Laila Majnu Movie Review - Love story that never agesUpdated: Sep 15, 2018, 20:50 IST
Laila Majnu is a breathtaking film with performances that near perfection. The climax, however, doesn't weave things together, failing to tap into the magic that the folklore hold
U/A: Drama, Romance
Director: Sajid Ali
Cast: Tripti Dimri, Mir Sarwar, Avinash Tiwary
Over the years, Imtiaz Ali has set a benchmark with his films. Apart from the novelty factor, his offerings are able to leave one emotional on many levels. When Ranbir Kapoor looks at a sun-kissed Deepika Padukone in one scene of Tamasha, he mutters, "Mujhe pata hai, Teja ka sona tere paas hai." I remember feeling satisfied watching two lovers taking a shot at their happily-ever-after.
Laila Majnu, by the very nature of the folklore, is an anti-thesis of this conclusion. Yet, the gratification feels familiar. Even though Ali hasn't helmed this work, letting brother Sajid be the captain of the ship instead, Laila Majnu has his trademark qualities. It comes as a pleasant surprise after Jab Harry Met Sejal, which lacked the depth that Ali's writing harbours. The filmmaker revisits the legend of star-crossed lovers in the mystical land of Kashmir and adds a contemporary twist to it. If you are a die-hard romantic, the Ali brothers have a fresh pair with winsome chemistry on offer. That the screenplay is astutely written enhances this experience.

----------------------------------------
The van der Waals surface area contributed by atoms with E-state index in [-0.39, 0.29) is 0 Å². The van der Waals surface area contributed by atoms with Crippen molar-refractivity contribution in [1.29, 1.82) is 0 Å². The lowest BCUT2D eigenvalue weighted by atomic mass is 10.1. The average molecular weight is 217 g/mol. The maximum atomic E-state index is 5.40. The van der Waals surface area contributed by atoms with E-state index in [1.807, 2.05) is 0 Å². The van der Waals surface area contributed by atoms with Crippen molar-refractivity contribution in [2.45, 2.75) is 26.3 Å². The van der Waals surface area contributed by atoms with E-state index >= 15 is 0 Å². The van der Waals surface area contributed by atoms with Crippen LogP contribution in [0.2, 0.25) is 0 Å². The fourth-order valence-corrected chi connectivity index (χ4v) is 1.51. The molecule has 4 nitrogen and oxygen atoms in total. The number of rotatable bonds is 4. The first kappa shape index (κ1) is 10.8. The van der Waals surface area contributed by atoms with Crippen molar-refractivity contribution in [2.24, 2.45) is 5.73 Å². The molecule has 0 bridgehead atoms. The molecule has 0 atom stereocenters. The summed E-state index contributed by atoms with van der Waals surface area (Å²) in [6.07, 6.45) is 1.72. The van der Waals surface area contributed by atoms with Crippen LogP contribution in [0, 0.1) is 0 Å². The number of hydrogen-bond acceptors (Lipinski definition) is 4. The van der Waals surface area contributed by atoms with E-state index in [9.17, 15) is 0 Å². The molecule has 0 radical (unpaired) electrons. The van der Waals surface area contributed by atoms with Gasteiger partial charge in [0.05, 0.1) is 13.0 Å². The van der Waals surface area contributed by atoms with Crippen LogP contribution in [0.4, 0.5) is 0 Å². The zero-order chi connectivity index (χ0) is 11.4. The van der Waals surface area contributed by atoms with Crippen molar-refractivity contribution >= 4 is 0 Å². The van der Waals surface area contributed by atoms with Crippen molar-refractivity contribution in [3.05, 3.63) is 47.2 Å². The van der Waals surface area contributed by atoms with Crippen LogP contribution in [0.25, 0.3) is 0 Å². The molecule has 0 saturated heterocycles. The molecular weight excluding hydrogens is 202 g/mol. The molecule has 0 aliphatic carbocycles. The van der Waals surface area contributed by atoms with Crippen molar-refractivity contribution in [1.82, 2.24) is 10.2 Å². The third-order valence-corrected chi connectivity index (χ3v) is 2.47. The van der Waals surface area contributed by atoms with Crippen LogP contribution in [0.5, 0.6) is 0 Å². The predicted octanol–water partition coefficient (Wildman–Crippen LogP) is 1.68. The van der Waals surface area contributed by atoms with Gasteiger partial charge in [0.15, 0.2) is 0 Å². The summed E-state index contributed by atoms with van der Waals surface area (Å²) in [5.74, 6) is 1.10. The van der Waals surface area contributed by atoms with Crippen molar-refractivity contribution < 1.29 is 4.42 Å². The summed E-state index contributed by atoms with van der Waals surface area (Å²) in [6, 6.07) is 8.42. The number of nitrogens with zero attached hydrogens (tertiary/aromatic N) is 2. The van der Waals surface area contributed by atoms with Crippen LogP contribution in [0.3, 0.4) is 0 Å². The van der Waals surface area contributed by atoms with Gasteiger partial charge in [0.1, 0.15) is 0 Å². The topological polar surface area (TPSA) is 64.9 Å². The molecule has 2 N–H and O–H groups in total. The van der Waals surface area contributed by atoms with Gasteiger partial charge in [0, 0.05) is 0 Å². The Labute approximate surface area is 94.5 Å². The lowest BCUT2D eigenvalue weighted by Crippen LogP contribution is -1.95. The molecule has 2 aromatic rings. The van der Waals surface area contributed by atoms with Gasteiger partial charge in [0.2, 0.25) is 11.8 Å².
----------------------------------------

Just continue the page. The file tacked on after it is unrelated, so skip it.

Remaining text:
Watch the trailer here:
Our Majnu self-admittedly compensates for his lack of good looks with his cockiness. Our Laila is a pampered princess, well-aware of her beauty and ability to get men drooling over her. Yet, as stars would have it, she finds herself drawn to the forbidden man. The Ali brothers adhere to censor pressure by keeping the sexual undertone limited. Sajid carves his lead characters with care and keeps the grandeur intact. Newbies Tripti Dimri and Avinash Tiwari are suitably naive, and hence, charming and delightful. They bring the required lunacy of love into their acts.
It's a breathtaking film with performances that near perfection. The climax, however, doesn't weave things together, failing to tap into the magic that the folklore holds. The makers' take on the fable is laudable. They retain the poetic quality. This weekend, lose yourself in the madness of love.
Is Alia upset with Kangana?